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Howard Zinn Never Stopped Demanding the Impossible

Wednesday, 05 December 2012 09:39 By Anthony Arnove, Haymarket Books | Book Excerpt

Zinn mainHistorian Howard Zinn. (howardzinn.org)Anthony Arnove got to know Howard Zinn's distinctive voice when he collaborated with Zinn on "The People Speak." As a result, Arnove was selected by the Howard Zinn Trust to edit four decades of his speeches.  Although Zinn's remarks are in text form, his passion, his energy, his humor, and his desire for long-term systemic change jump off the page and inspire the reader. Make a minimum donation and support progressive writers and Truthout. Just click here to receive a copy.

The following is the foreward, written by Anthony Arnove, to "Howard Zinn Speaks: Collected Speeches 1963-2009."

Reprinted by Truthout with permission of Haymarket Books.


Introduction by Anthony Arnove

My work with Howard Zinn over the last decade was punctuated with frequent enthusiastic calls and e-mails, his dispatches from the road and the home front. I remember Howard calling the morning after he appeared on stage at a Pearl Jam concert. Eddie Vedder had brought him out on stage in front of tens of thousands of Pearl Jam fans and handed him a microphone. "I gave the best speech of my life last night," he said. "It was three words long: 'End the war.'"

As a speaker, Howard understood the power of brevity, of never making anything simple complicated. He understood the power of the dramatic pause, letting his audiences have a moment to take in his thoughts, the power of humor to convey radical ideas in a compelling and dramatic way—and the power of the simple word "no." "They say war is the only solution," he'd say in one of his many talks delivered against the ongoing wars in Iraq and Afghanistan. "No . . ."

Our relationship began with a call, when I happened to pick up the phone one day at South End Press, where I was working as an editor at the time. He was calling to see if South End might have work for a friend of his who had just been released from prison after a number of years. That, of course, was exactly the kind of radical Howard was.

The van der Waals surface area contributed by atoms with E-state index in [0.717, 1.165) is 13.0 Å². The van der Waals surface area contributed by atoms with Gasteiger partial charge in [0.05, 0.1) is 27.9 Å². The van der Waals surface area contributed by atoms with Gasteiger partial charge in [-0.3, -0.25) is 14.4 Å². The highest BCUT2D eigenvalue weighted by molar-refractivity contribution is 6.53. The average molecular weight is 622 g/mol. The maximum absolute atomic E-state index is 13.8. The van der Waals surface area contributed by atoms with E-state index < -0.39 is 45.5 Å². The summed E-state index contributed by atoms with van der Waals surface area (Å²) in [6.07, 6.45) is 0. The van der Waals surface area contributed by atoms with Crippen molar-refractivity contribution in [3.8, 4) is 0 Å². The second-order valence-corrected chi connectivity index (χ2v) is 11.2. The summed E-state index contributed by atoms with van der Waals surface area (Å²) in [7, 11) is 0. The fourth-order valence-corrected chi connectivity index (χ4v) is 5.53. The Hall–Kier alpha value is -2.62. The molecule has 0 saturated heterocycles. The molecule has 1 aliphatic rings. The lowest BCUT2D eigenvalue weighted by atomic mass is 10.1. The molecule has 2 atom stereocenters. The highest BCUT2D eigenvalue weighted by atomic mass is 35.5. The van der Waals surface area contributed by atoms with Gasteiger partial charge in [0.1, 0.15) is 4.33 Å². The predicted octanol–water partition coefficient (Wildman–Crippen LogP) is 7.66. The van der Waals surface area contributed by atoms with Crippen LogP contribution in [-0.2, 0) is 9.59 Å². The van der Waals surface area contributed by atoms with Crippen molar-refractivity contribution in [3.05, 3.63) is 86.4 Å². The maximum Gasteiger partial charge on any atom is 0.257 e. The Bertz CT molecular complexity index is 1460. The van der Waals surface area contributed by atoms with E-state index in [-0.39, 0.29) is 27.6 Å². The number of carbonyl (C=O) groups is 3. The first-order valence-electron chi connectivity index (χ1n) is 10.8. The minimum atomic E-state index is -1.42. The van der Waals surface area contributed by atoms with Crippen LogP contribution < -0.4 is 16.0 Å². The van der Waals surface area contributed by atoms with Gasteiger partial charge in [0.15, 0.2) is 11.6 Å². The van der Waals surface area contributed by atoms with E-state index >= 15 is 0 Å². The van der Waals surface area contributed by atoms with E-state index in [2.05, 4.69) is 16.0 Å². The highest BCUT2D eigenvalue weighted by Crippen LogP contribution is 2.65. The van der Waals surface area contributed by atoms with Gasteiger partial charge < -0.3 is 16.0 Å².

Other calls over the years were more mundane. He and Roz had listened to the Bob Dylan album I'd sent him. Or they'd watched a film Brenda and I had recommended. The Red Sox had beaten the Yankees.

I had the great privilege of working with Howard on the book Voices of a People's History of the United States, which then led to dozens of live performances that we cast, produced, and narrated together, and then the movie The People Speak. If Howard loved a specific performance, he didn't even use words to describe it. There'd just be a visceral "Mhmmm" and his remarkable smile would grow into a full grin. After our first few Voices performances, I figured out that I had to tell the sound technicians to turn off Howard's microphone during the readings, because otherwise our tapes of the performances would pick up his sounds of pleasure during particularly good readings.

Filming our documentary The People Speak in Boston one afternoon, Howard observed that the camaraderie between our cast members, the sense of collective purpose and joy, was a feeling he hadn't experienced with such intensity since his active participation in the civil rights movement. Since Howard's passing, I have thought often of that moment, which crystallizes for me what made him so compelling an example of someone committed to, and enjoying to its fullest, a life of political activism.

Howard jumped into the civil rights struggle as an active participant, not just as a commentator or observer. He decided that the point of studying history was not to write papers and attend seminars but to make history, to help inform grassroots movements to change the world. He was fired from Spelman College as a result, and risked losing his next job at Boston University for his role in opposing the Vietnam War and in sup- porting workers on the campus. When there was a moment of respite after the end of the Vietnam War, Howard did not turn back to academic studies, or turn inward as so many other 1960s activists had done, but began writing plays, understanding the importance of cultural expression to political understanding and change. He also began writing "A People's History of the United States", which came out in 1980, right as the tide was turning against the radical social movements he had helped to organize.

"A People's History" would provide a countercurrent that developed and grew as teachers, activists, and the next generation of social movements developed new political efforts and new movements. Howard was there to fight alongside them.